Development paradigms contributing to the transformation of the Brazilian Amazon: do people matter?

Spatial distribution of deforestation observed in 1988–2004 and 2005–2014, including the main territorial units (agrarian settlements) created prior to 2004 and subsequently, along with key transportation infrastructure (paved roads and ports).
Elsevier, Current Opinion in Environmental Sustainability, Volumes 26–27, June 2017, Pages 77-83
Peter Mann de Toledo, , Eloi Dalla-Nora, Ima Célia Guimarães Vieira, Ana Paula Dutra Aguiar, Roberto Araújo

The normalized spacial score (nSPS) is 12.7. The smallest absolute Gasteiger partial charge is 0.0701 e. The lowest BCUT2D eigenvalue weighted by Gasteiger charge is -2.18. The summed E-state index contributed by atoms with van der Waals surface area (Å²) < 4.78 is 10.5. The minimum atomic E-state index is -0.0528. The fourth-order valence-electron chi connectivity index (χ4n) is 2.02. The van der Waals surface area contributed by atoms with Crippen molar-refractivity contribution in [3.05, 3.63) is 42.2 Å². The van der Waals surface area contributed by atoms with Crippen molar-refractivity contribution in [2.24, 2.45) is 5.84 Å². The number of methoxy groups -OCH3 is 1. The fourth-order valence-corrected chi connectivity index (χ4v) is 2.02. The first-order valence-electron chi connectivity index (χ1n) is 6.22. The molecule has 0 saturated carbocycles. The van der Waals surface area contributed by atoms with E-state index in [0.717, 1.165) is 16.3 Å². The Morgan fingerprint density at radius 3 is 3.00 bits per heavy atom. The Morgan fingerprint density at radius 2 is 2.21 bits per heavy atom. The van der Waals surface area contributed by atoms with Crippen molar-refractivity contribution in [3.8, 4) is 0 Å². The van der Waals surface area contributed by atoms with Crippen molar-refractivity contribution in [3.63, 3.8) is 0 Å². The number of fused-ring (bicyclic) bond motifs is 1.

The Brazilian Amazon is being affected by the new worldwide geopolitical transformation that is tending towards an integrated global economy. In the region environmental considerations have not been adequately incorporated into long-term land use planning and this failure has partly been due to the complexities of the country’s existing inter-sectorial institutional arrangements. In this paper, we briefly explore two distinct economic development phases that have been reshaping Amazonian landscapes since the 1990s. We first focus on the role of traditional populations in conservation and land use planning (socio-environmental model). We contrast this with the ‘post-environmental’ development model that currently dominates the land use dynamics of Amazonia and which is in stark contrasts with previous advances in environmental protection, whose basis was sustainable use of resources and social participation. The future of the socio-environmental model appears uncertain and its recovery and long-term maintenance to underpin sustainable development will depend on the strengthening the participation of the civil societal sectors that are able to reestablish balance to the sustainability agenda in the region.